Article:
Another key focal point for radical feminism is the issue of pornography. Pornography is an industry designed to harm women. The industry has powerfully integrated into modern popular culture – with ‘pornhub’ being one of the most searched terms on the internet.

Pornography is problematic for a variety of reasons and for a host of different communities. For women specifically, pornography often depicts the aggressive sexual domination of teenage girls and, when paired with the neglect of our sex education curriculum, encourages dangerous sexual habits in young people that lead to violence and sexual assault.

Rape and Sexual Assault

Sexual assault is one of the main issues for all brands of feminism. The oppression of women is fed and perpetuated by sexual violence and the domination of women.

Radical feminists view rape as an exertion of power and not simply seeking sex. When a man rapes another person (male or female), it is to assert dominance over that person and secure a position of superiority. This is why rape is used as a war tactic and was also used during slavery to emasculate black men into subservience.

man, woman, sexual assault, radical feminism, feminism,

In a modern setting, young girls are taught to fear sexual assault at all turns. Because of this, from a young age, girls’ ability to discover and express their own authentic identity is highly limited. Movement is restricted. Appearance (e.g., clothing, cosmetics, etc) is controlled. Social behaviour is also strictly managed. The fear of sexual assault and rape is a structural agent that terrorizes girls and women into compliance with patriarchy under all these restrictions that boys and men are not subject to.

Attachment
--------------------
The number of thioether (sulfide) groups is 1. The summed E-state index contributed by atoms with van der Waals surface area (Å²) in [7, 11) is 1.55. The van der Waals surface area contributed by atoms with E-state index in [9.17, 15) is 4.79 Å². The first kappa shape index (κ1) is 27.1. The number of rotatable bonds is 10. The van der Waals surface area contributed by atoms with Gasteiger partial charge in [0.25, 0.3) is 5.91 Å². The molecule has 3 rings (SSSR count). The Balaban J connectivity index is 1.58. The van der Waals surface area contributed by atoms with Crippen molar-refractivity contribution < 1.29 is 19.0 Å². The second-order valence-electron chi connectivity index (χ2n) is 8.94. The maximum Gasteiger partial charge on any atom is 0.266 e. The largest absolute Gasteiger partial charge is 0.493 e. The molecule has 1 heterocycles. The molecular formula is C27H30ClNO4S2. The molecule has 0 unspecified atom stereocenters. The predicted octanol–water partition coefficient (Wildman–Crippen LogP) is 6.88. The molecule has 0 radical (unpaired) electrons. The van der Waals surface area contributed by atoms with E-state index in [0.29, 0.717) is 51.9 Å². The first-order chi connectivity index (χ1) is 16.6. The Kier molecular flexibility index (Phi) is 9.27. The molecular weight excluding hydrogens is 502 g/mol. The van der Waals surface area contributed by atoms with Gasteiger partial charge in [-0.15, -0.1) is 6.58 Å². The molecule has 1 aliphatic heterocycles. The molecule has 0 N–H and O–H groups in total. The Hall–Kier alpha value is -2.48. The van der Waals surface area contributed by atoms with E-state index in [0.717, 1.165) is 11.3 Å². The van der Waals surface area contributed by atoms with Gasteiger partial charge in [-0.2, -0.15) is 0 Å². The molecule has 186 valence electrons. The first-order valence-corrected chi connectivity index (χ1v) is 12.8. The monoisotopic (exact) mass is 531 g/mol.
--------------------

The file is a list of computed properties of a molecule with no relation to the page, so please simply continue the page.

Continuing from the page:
Prostitution and Sexuality

Within the feminist community, there is much debate about what sexual liberation actually is for women. The answer varies from culture to culture, but also from person to person. For some individuals, sexual liberation involves expressing your sexuality, having sex and perhaps wearing revealing clothing. This image of sexual liberation is fairly prominent within the liberal feminist community.

However, women’s sexuality is constantly exploited for the insatiable sexual appetite of the patriarchy because modern society is entirely androcentric. The majority of mainstream content and media is geared towards men and if it’s not specifically directed at men then – at the very least – it is made digestible and bearable for them. Everything in a modern setting is designed in some way to accommodate the needs of males. For this reason, many women practice abstinence and wear modest clothing to conceal their bodies rather than showing them off.